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Jobless rate falls to 7-year low

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The U.S. economy added 223,000 jobs in April, bringing the jobless rate to a seven-year low after slow growth in the first three months of 2015.

The strong figures bolster hopes that the economic recovery is not ending, and come as the White House is pushing Democrats to support President Obama’s trade agenda.

The unemployment rate fell one-tenth of a point to 5.4 percent last month, the lowest since May 2008, even as March’s already dismal numbers were revised down by 41,000 jobs, a sign that the economy might have contracted in the first quarter after an anemic 0.2 percent gain in the first estimate.

February’s numbers were revised up to 266,000, the Bureau of Labor Statistics reported on Friday.

“This is what a recovery looks like,” said economist Justin Wolfers on Twitter. “Employment keeps growing. Unemployment keeps falling. And we ignore occasional hiccups in the data.”

Obama on Friday will ramp up his argument for fast-track trade authority at the Portland, Ore., headquarters of Nike, saying the 12-nation Trans-Pacific Partnership (TPP) would create more jobs in the United States.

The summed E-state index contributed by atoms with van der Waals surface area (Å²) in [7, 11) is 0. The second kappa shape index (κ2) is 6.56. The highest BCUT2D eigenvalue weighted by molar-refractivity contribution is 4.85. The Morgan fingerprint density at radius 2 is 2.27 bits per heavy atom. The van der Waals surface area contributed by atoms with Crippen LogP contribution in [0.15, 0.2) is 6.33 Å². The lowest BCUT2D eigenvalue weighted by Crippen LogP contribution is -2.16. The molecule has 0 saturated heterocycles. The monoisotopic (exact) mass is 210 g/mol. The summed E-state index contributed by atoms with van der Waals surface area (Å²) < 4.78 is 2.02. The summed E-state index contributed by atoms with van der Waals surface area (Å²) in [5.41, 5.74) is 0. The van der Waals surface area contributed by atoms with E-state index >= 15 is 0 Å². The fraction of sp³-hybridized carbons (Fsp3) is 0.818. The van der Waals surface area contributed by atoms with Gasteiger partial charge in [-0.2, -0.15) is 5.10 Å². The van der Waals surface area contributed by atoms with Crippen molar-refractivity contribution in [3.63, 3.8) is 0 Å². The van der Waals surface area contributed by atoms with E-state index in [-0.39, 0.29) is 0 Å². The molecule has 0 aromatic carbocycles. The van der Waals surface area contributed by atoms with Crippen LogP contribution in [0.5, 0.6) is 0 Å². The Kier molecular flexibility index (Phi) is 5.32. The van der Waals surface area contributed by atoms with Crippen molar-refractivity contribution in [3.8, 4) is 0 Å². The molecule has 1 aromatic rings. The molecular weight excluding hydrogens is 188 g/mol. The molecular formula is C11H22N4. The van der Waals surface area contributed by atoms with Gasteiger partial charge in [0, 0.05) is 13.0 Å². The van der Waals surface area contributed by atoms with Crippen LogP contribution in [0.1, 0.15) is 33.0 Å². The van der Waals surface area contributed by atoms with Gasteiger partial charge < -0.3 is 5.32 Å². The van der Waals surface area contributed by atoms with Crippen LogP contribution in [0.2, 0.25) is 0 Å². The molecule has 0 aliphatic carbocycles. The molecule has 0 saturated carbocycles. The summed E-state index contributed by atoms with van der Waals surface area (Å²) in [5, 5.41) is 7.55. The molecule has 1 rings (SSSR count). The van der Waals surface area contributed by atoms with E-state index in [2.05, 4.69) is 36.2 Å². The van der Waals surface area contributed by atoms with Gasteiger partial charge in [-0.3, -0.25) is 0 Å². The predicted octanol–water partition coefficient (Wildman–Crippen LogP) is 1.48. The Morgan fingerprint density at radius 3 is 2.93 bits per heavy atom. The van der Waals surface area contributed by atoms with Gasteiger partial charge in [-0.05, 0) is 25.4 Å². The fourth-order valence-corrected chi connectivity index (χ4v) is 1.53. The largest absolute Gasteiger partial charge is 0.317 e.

“One of the things that we need to do to put people back to work is make sure that we are accessing the markets of the future,” Obama said at a Democratic fundraiser Thursday night in Portland.

Nike, which backs the trade deal, said with the passage of trade promotion authority and TPP it plans to create 10,000 new U.S. manufacturing and engineering jobs under the massive agreement between Pacific Rim countries.

Candidates running for the White House in 2016 are also keeping a close eye on the economy.

While the general election remains 18 months away, a strong or stable economy under Obama would boost Democratic front-runner Hillary Clinton’s chances of succeeding him. It could also factor into Clinton’s decision on how much she should run on Obama’s record.

The average pace of jobs growth was a steady 191,000 over the past three months, even with the blip in the March data.

Construction added 45,000 jobs in April; the sector has added 280,000 jobs over the past year.

But manufacturing added only 1,000 jobs last month as the West Coast ports strike and strong dollar weighed on the sector.

Wages, which are being watched carefully, rose 3 cents last month and are up 2.2 percent in the past year.

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